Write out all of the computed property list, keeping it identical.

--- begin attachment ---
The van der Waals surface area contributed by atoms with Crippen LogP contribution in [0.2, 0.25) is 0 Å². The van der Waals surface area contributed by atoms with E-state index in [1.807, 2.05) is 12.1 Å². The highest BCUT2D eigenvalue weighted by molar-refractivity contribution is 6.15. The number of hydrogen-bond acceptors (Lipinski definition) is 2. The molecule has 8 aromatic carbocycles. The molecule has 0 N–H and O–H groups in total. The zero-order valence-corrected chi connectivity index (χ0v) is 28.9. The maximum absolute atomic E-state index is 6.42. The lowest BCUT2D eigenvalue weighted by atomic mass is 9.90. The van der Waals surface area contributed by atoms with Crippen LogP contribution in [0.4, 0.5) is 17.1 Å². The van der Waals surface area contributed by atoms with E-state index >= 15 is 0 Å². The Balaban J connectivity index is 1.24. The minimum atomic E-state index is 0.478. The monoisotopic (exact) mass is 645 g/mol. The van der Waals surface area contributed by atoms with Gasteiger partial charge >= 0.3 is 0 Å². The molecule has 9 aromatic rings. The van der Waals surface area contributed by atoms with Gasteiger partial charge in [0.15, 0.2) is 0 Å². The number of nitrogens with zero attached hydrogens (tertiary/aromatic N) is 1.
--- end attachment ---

The van der Waals surface area contributed by atoms with Crippen LogP contribution in [0.2, 0.25) is 0 Å². The van der Waals surface area contributed by atoms with E-state index in [1.807, 2.05) is 12.1 Å². The highest BCUT2D eigenvalue weighted by molar-refractivity contribution is 6.15. The number of hydrogen-bond acceptors (Lipinski definition) is 2. The molecule has 8 aromatic carbocycles. The molecule has 0 N–H and O–H groups in total. The zero-order valence-corrected chi connectivity index (χ0v) is 28.9. The maximum absolute atomic E-state index is 6.42. The lowest BCUT2D eigenvalue weighted by atomic mass is 9.90. The van der Waals surface area contributed by atoms with Crippen LogP contribution in [0.4, 0.5) is 17.1 Å². The van der Waals surface area contributed by atoms with E-state index >= 15 is 0 Å². The Balaban J connectivity index is 1.24. The minimum atomic E-state index is 0.478. The monoisotopic (exact) mass is 645 g/mol. The van der Waals surface area contributed by atoms with Gasteiger partial charge >= 0.3 is 0 Å². The molecule has 9 aromatic rings. The van der Waals surface area contributed by atoms with Gasteiger partial charge in [0.15, 0.2) is 0 Å². The number of nitrogens with zero attached hydrogens (tertiary/aromatic N) is 1.